- Engaging with Indigenous Peoples, including respecting the social, economic and cultural rights of Indigenous Peoples and supporting their effective representation and participation in engagements with our company
- Tailings Management & Stewardship, including having comprehensive measures in place to ensure that our facilities are designed, built, operated and monitored to minimize risk to employees, neighboring communities and the environment
- Water Stewardship, including working collaboratively with stakeholders in order to secure access to water in a socially and environmentally responsible manner
- Climate, including striving to enhance our resilience to the risks associated with climate change for our operations, our communities and our stakeholders
- Responsible Value Chains, including working to identify and mitigate human rights violations in our supply chains using a risk based approach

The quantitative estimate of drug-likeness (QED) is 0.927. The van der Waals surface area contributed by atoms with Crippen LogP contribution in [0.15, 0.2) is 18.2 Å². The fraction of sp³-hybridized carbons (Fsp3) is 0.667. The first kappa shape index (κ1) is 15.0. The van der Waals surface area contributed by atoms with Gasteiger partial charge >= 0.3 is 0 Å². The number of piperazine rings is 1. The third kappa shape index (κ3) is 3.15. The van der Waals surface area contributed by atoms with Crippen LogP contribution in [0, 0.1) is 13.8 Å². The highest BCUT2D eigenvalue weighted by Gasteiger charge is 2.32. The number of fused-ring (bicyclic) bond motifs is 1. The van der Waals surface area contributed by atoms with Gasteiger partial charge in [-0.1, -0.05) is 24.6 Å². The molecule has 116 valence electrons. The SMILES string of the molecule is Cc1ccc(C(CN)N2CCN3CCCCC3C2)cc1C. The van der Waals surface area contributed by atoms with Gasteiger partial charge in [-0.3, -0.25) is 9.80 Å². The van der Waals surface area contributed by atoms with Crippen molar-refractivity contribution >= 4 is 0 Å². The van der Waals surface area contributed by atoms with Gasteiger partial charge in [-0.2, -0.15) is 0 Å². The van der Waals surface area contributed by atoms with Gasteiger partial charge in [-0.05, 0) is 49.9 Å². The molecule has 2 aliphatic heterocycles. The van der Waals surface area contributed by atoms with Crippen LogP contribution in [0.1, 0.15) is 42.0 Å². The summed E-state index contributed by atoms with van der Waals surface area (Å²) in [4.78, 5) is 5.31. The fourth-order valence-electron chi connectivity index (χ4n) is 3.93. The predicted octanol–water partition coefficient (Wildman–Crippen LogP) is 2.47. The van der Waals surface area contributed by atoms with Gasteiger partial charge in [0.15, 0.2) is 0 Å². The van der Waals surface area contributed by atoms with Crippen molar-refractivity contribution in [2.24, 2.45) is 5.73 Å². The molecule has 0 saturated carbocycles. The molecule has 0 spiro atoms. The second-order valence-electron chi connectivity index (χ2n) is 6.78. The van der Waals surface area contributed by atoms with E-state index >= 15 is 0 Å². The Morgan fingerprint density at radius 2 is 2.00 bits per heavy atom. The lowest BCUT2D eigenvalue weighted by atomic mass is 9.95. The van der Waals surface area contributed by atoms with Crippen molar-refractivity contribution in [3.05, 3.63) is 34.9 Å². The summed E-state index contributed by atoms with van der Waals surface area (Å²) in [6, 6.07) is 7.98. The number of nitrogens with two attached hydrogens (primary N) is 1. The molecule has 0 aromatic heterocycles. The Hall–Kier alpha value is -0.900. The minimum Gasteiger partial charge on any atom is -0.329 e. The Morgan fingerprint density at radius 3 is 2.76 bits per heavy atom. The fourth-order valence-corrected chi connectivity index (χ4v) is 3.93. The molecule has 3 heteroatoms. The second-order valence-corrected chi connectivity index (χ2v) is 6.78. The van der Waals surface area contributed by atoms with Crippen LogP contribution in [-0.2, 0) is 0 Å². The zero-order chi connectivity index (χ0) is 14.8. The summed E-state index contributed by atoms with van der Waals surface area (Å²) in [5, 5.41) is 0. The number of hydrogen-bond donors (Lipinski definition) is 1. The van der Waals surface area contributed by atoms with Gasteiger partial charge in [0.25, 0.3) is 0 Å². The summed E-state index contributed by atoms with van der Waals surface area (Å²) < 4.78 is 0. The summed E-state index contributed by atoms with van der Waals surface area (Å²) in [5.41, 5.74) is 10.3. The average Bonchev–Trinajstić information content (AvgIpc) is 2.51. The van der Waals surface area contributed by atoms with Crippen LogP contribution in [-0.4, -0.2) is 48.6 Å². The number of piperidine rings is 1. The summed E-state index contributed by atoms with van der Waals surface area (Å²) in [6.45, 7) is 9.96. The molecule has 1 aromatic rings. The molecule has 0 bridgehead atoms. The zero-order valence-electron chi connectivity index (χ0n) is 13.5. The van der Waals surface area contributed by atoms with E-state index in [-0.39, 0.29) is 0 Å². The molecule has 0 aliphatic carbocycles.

Our approach toward and performance regarding our focus areas are described throughout our annual sustainability reporting. However, not all of our focus areas are salient at every operation. Salient human rights issues vary by site and are identified through our site-level Risk Register process as well as our site-level HRIA methodology. Please refer to our Due Diligence section for recent examples, such as our New Mexico operations HRIA.
Each of our operating sites has an SD Leader that operates under the leadership of the site General Manager. Operations also have Community Grievance Officers who are responsible for community grievance management. At higher risk operations, our site-level Human Rights Compliance Officers oversee compliance and training activities, and manage grievance mechanisms for the reporting, documentation and remedy (to the extent possible) of human rights related allegations that are reported in our areas of influence.